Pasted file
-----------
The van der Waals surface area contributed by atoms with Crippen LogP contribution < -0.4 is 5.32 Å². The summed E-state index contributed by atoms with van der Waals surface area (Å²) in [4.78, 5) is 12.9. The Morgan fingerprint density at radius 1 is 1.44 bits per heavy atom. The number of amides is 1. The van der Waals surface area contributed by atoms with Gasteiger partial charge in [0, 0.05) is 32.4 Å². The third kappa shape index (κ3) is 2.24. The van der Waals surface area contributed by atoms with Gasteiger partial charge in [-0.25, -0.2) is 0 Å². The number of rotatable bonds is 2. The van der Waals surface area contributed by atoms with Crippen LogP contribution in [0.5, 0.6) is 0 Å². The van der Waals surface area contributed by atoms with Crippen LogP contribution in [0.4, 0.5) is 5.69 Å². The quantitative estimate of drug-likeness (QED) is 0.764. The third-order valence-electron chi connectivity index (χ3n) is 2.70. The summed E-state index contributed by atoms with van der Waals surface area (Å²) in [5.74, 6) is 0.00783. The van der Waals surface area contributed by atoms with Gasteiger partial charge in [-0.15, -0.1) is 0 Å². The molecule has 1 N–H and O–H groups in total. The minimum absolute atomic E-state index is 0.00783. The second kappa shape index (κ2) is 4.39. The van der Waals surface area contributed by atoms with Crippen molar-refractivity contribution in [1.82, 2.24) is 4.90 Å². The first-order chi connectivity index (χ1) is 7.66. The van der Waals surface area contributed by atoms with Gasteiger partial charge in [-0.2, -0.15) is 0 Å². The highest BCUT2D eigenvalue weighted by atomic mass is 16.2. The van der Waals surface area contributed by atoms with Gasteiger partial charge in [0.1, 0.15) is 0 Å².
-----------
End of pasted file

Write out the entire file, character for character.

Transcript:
The van der Waals surface area contributed by atoms with Crippen LogP contribution < -0.4 is 5.32 Å². The summed E-state index contributed by atoms with van der Waals surface area (Å²) in [4.78, 5) is 12.9. The Morgan fingerprint density at radius 1 is 1.44 bits per heavy atom. The number of amides is 1. The van der Waals surface area contributed by atoms with Gasteiger partial charge in [0, 0.05) is 32.4 Å². The third kappa shape index (κ3) is 2.24. The van der Waals surface area contributed by atoms with Gasteiger partial charge in [-0.25, -0.2) is 0 Å². The number of rotatable bonds is 2. The van der Waals surface area contributed by atoms with Crippen LogP contribution in [0.5, 0.6) is 0 Å². The van der Waals surface area contributed by atoms with Crippen LogP contribution in [0.4, 0.5) is 5.69 Å². The quantitative estimate of drug-likeness (QED) is 0.764. The third-order valence-electron chi connectivity index (χ3n) is 2.70. The summed E-state index contributed by atoms with van der Waals surface area (Å²) in [5.74, 6) is 0.00783. The van der Waals surface area contributed by atoms with Gasteiger partial charge in [-0.15, -0.1) is 0 Å². The molecule has 1 N–H and O–H groups in total. The minimum absolute atomic E-state index is 0.00783. The second kappa shape index (κ2) is 4.39. The van der Waals surface area contributed by atoms with Crippen molar-refractivity contribution in [1.82, 2.24) is 4.90 Å². The first-order chi connectivity index (χ1) is 7.66. The van der Waals surface area contributed by atoms with Gasteiger partial charge in [-0.2, -0.15) is 0 Å². The highest BCUT2D eigenvalue weighted by atomic mass is 16.2. The van der Waals surface area contributed by atoms with Gasteiger partial charge in [0.1, 0.15) is 0 Å².